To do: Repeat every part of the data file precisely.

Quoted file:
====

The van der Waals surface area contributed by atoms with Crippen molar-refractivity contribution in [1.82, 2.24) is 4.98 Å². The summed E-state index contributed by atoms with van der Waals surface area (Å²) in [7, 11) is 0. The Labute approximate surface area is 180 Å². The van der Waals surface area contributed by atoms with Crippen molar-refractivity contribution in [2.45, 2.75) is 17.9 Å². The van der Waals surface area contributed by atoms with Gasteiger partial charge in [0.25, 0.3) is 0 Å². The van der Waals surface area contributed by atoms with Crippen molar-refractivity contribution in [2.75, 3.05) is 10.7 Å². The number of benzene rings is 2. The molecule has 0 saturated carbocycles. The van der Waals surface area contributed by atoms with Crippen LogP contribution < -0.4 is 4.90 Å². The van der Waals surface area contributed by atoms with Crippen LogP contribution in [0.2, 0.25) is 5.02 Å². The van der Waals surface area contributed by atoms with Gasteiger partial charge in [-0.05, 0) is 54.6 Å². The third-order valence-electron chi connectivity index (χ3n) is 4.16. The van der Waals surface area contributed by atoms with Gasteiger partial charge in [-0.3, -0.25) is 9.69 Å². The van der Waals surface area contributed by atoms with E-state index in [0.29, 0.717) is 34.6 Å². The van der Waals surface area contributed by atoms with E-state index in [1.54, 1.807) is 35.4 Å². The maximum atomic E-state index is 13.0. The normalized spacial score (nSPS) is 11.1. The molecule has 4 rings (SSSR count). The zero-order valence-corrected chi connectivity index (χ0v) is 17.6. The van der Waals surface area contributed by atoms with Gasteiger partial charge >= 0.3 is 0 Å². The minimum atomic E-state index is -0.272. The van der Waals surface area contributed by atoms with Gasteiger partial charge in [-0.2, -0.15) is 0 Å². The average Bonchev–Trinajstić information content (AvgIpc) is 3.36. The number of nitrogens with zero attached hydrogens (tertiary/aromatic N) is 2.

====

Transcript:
The van der Waals surface area contributed by atoms with Crippen molar-refractivity contribution in [1.82, 2.24) is 4.98 Å². The summed E-state index contributed by atoms with van der Waals surface area (Å²) in [7, 11) is 0. The Labute approximate surface area is 180 Å². The van der Waals surface area contributed by atoms with Crippen molar-refractivity contribution in [2.45, 2.75) is 17.9 Å². The van der Waals surface area contributed by atoms with Gasteiger partial charge in [0.25, 0.3) is 0 Å². The van der Waals surface area contributed by atoms with Crippen molar-refractivity contribution in [2.75, 3.05) is 10.7 Å². The number of benzene rings is 2. The molecule has 0 saturated carbocycles. The van der Waals surface area contributed by atoms with Crippen LogP contribution < -0.4 is 4.90 Å². The van der Waals surface area contributed by atoms with Crippen LogP contribution in [0.2, 0.25) is 5.02 Å². The van der Waals surface area contributed by atoms with Gasteiger partial charge in [-0.05, 0) is 54.6 Å². The third-order valence-electron chi connectivity index (χ3n) is 4.16. The van der Waals surface area contributed by atoms with Gasteiger partial charge in [-0.3, -0.25) is 9.69 Å². The van der Waals surface area contributed by atoms with E-state index in [0.29, 0.717) is 34.6 Å². The van der Waals surface area contributed by atoms with E-state index in [1.54, 1.807) is 35.4 Å². The maximum atomic E-state index is 13.0. The normalized spacial score (nSPS) is 11.1. The molecule has 4 rings (SSSR count). The zero-order valence-corrected chi connectivity index (χ0v) is 17.6. The van der Waals surface area contributed by atoms with Gasteiger partial charge >= 0.3 is 0 Å². The minimum atomic E-state index is -0.272. The van der Waals surface area contributed by atoms with Gasteiger partial charge in [-0.2, -0.15) is 0 Å². The average Bonchev–Trinajstić information content (AvgIpc) is 3.36. The number of nitrogens with zero attached hydrogens (tertiary/aromatic N) is 2.